Twelve jurors. Four lawyers. Thirty-eight potential witnesses to testify.
One accused murderer: 30-year-old Anne Norris, who wept throughout the four-hour-long jury selection process for her trial in Newfoundland and Labrador Supreme Court in St. John’s Monday.
At the heart of the case: 46-year-old father of two Marcel Reardon, whose body was found by a building resident under an outdoor stairway at Harbour View Apartments on Brazil Street in St. John’s on May 9, 2016. He is said to have been beaten.
About 200 people had been summoned for jury duty, and they were whittled down relatively quickly.
Justice William Goodridge explained the required exemptions for police officers, sheriff’s officers, correctional officers, and lawyers and their spouses, and potential jurors spoke up with their own conflicts.
One knew Reardon’s family; a couple of others had gone to school with Norris. One was related to one of the defence lawyers, and another was related to one of the potential witnesses.
Others had proof of health issues or had small children at home or were primary caregivers for loved ones.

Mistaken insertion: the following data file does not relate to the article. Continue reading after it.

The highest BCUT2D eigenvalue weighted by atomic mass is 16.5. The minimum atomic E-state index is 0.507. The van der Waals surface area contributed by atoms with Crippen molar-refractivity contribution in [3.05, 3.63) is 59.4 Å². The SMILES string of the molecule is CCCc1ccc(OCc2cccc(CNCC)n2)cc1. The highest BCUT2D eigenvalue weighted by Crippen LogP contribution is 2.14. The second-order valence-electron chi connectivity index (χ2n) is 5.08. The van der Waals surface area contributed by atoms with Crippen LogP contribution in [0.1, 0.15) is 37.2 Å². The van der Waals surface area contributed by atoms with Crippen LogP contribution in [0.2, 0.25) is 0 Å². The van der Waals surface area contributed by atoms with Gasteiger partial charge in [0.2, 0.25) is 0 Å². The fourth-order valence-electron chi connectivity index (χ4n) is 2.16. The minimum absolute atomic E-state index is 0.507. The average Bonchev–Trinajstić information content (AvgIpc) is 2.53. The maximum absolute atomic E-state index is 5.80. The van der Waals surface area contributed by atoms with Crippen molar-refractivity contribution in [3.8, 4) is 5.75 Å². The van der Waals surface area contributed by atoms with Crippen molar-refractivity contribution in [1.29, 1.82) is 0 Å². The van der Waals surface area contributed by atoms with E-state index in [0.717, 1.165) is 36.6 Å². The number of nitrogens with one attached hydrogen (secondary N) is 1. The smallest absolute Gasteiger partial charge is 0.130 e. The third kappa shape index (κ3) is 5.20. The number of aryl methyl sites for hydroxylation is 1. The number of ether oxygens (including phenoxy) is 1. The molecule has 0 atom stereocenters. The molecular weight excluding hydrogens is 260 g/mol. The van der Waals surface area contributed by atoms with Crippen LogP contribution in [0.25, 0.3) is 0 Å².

The Crown and defence each had their chance to deny prospective jurors, for their own undisclosed reasons.
One young man told Goodridge he didn’t think he could be impartial enough to serve on the jury, since he had taken in media coverage of Reardon’s death and already had his mind made up about Norris’s guilt or innocence. Goodridge didn’t excuse him, but told him to step aside for the time being. In the end, the man wasn’t selected.
Fourteen people — 12 jury members and two alternates — were chosen, and Norris’s first-degree murder trial is set to begin next Monday morning, with Goodridge overseeing it.
The judge briefly addressed the jury before dismissing them until then, thanking them in advance and directing them to pay no attention to media coverage of the case.
“What happens in this court is going to be the foundation of your decision,” he told the jurors.
Goodridge also reminded those in the courtroom that Norris is innocent until proven guilty, and the onus to do that will be on Crown prosecutors Iain Hollett and Jeff Summers.
Norris is represented by lawyers Rosellen Sullivan and Jerome Kennedy.
Summers read out the list of witnesses who could be called to testify during the trial, which is expected to last until Feb. 15, explaining it was “over-inclusive” and not all of them may take the stand.
Among them are a number of RNC patrol and forensic officers, experts from the RCMP’s national crime lab, residents of Harbour View Apartments, the province’s chief medical examiner and forensic psychiatrists.
Norris was calm as she was escorted, without handcuffs, into the courtroom, but began to sob as she sat in the dock.
Lawyers will deal with some legal issues until the trial begins.